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SuperCare Health Data Breach Impacts Over 300,000 People

California-based respiratory care provider SuperCare Health recently disclosed a data breach affecting more than 300,000 individuals.

California-based respiratory care provider SuperCare Health recently disclosed a data breach affecting more than 300,000 individuals.

In a data security notice posted on its website, SuperCare said the intrusion was discovered on July 27, 2021, when it noticed unauthorized activity on some systems. An investigation revealed that someone had access to certain systems between July 23 and July 27, 2021.

However, it took the company until February 4, 2022, to determine that the exposed files contained patient information, including name, address, date of birth, hospital or medical group, medical record number, patient account number, health-related information, and claim information. In some cases, social security numbers and driver’s license numbers were also stored in the compromised files.

“Please note that to date, we have no reason to believe that any information was published, shared, or misused as a result of this incident,” the company said.

SuperCare notified impacted individuals about the incident only on March 25.

The company told the US Department of Health and Human Services that the breach has impacted 318,379 people. This is currently in the top 50 healthcare breaches reported in the past two years, based on the number of affected individuals.

Several healthcare organizations reported suffering major data breaches in the past months. The list includes Monongalia Health System (400,000 impacted), South Denver Cardiology Associates (287,000), Norwood Clinic (228,000), and Broward Health (1.3 million).

The Health Department last week issued an alert for organizations in the healthcare sector to warn them about the impact of a recent attack by the cybercrime group known as Lapsus$.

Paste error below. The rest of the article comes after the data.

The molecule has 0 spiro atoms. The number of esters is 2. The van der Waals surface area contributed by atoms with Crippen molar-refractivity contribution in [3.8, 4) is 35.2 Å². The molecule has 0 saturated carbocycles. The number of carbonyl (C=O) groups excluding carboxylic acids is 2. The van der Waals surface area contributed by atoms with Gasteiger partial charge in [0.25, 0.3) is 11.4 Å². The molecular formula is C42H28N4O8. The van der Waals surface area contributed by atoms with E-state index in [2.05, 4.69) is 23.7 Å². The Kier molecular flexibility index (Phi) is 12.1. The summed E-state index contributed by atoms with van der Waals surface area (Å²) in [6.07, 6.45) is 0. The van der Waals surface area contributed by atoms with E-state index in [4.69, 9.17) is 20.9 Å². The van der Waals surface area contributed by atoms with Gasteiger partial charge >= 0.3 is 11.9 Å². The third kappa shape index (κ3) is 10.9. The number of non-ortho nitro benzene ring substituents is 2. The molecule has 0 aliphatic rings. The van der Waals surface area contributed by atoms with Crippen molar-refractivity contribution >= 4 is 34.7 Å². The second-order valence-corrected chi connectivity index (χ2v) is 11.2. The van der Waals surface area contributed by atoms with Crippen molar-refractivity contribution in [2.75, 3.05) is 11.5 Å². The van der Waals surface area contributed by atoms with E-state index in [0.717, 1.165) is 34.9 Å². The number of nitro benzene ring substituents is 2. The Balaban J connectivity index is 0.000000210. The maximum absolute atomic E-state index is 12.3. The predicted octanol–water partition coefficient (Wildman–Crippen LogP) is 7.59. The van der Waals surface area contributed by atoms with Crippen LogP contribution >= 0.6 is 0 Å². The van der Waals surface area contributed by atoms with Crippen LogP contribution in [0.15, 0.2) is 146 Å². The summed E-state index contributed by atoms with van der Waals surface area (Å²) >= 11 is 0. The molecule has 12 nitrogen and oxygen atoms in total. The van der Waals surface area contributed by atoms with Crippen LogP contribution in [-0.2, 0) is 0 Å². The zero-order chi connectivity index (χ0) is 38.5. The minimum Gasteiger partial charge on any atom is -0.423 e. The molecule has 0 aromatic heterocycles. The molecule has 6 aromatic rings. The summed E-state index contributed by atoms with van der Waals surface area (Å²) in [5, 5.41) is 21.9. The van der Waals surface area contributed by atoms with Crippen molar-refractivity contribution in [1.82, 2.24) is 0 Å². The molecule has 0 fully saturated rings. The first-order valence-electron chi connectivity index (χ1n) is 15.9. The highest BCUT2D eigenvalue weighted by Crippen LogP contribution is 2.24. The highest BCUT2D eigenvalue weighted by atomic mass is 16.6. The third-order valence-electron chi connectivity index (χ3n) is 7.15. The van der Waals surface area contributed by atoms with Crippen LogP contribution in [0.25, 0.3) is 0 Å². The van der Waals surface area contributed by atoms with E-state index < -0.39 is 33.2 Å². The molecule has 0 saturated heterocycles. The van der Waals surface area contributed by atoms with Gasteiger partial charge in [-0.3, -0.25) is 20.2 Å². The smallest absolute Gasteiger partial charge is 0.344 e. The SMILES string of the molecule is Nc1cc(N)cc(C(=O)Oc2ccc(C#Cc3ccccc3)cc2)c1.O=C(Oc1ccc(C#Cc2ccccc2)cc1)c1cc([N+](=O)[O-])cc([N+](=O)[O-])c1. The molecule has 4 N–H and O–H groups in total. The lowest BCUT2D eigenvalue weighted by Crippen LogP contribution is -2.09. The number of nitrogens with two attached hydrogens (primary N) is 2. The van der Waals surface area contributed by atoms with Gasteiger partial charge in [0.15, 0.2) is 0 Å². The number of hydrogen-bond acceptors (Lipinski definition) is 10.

The hackers targeted several major companies in the past few months, including Samsung, NVIDIA, Vodafone, Ubisoft, GlobantMicrosoft and Okta. The group steals data — in many cases source code — and threatens to make it public unless they get paid.

The Health Department’s alert says it’s aware of healthcare organizations compromised as part of the Okta attack — Okta has confirmed that more than 300 of its customers were impacted by the breach.

Several alleged members of the Lapsus$ group have been identified by UK police and some of them have been charged.

Related: Additional Healthcare Firms Disclose Impact From Netgain Ransomware Attack

Related: Lapsus$ Claims Hack of IT Giant Globant After Arrests of Alleged Members

Related: The Chaos (and Cost) of the Lapsus$ Hacking Carnage

Written By

Eduard Kovacs (@EduardKovacs) is a contributing editor at SecurityWeek. He worked as a high school IT teacher for two years before starting a career in journalism as Softpedia’s security news reporter. Eduard holds a bachelor’s degree in industrial informatics and a master’s degree in computer techniques applied in electrical engineering.

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